Transferring outstanding debt from one credit card to another, usually, a new one is a balance transfer. Consumers often use credit card balance transfers who want to transfer what they owe to a credit card with a much lower promotional interest rate and better benefits, such as a rewards program to earn cash or points for spending newspapers.
Consumers who want to save money by switching from a credit card with high-interest debt often use another credit card with a lower interest rate.
- Balance transfer credit card offers generally come with an initial interest-free period of between six and 18 months, although some are longer.
- Many credit transfers involve transfer fees and other conditions.
- Any breach of the cardholder agreement may void the initial APR and impose penalty fees.
What is a balance transfer credit card?
Many credit card companies forgo balance transfer fees (usually between 3% and 5% of the transfer amount) to attract cardholders. Oftentimes, they can offer a promotional or initial period of between six and about 18 months in which no interest is charged on the transfer amount.
The challenge: transferring balance means having a monthly balance, and having a monthly balance (even one with a 0% interest rate) means that payments on time are at least the minimum due on the transfer and any new purchases. Otherwise, you could lose the initial credit card APR on your transfer balances, as well as the grace period, and incur new interest charges (and possible penalty APRs) on new purchases.
How do credit card balance transfers work?
After approving your card with a 0% interest balance transfer offer, find out if the 0% rate is automatic or based on a credit check. The next step is to determine which balances to transfer; cards with high-interest rates should come first. (The balance does not have to be in the cardholder’s name to qualify for a transfer.)
Then calculate the transfer fee, which is generally 3% to 5% ($ 30 to $ 50 for every $ 1,000 transferred). Is there a limit on the fee? Otherwise, it is worth moving larger balances. Also, check the credit limit on your new card before you start transferring. The requested balance transfer cannot exceed the available credit line, and the balance transfer charges are approaching that limit.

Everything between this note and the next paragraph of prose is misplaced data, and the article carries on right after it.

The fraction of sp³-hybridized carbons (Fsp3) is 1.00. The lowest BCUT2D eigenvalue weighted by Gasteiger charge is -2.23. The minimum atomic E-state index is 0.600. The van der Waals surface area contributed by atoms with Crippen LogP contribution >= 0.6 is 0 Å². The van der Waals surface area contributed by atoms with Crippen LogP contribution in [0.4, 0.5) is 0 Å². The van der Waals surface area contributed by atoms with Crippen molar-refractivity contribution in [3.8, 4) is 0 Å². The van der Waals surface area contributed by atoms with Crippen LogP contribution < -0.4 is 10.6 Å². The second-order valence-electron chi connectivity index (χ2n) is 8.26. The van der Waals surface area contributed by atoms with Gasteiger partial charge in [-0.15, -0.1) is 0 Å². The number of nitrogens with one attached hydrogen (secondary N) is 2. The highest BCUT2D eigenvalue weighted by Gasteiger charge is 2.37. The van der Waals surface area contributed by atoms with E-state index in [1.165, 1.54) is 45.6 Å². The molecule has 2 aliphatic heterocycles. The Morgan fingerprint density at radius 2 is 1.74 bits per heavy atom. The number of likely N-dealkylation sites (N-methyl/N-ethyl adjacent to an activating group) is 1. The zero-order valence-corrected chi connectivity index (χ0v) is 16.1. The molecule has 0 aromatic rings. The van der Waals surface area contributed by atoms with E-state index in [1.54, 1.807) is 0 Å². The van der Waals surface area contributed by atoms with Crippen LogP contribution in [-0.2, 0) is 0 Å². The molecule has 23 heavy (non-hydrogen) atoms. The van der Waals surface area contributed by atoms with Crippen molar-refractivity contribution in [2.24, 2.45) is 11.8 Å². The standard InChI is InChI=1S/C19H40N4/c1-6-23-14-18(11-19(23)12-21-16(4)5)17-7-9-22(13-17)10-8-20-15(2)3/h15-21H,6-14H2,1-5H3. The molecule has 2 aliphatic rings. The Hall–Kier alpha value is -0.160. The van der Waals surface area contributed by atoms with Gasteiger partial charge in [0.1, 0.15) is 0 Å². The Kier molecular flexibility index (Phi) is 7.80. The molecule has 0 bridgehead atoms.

- Apply for a card with a 0% APR starting offer on balance transfers or use an offer on a card you already have. To qualify for the best offers, you generally need to have good or excellent credit (generally FICO scores of at least 690). One thing to note: transfers from the same issuer are not normally allowed. For example, if you want to transfer a balance from one Citi card, you cannot transfer it to another Citi card.
- Start the balance transfer. If you do this online or over the phone, you will need to provide information about the debt you are trying to transfer, such as the issuer’s name, the amount owed, and account information. Sometimes balance transfers can also be initiated by convenience checks, or the issuers mail you the checks. However, before using one, read the terms to find out if it will be a balance transfer and what your interest rate will be.
- Wait for the transfer to complete. Once the balance transfer has been approved, which can take two weeks or more, the issuer will generally pay your old account directly. That old balance, plus the balance transfer fee, will show up on your new account.
- Pay the balance. When that balance is added to the new card, you will be responsible for making the monthly payments to that account. And if you pay it during the initial 0% APR period, for example, you could save a measure.
Why You Should Use?
If you can pay off a balance in three months or sooner, or you can’t qualify for a good 0% APR offer, paying off your debt as quickly as possible might be the best and most profitable option. And if you want a higher limit and don’t mind paying some interest, a personal loan might be a good option; You can pre-qualify for one to see how much you can borrow and what interest rate you could get before accepting an offer.
But overall, a balance transfer is the most valuable option if you need months to pay off high-interest debt and have good enough credit to qualify for a card with a 0% introductory APR on balance transfers. Such a card could save you a lot of interest, giving you an advantage when it comes to paying off your balances.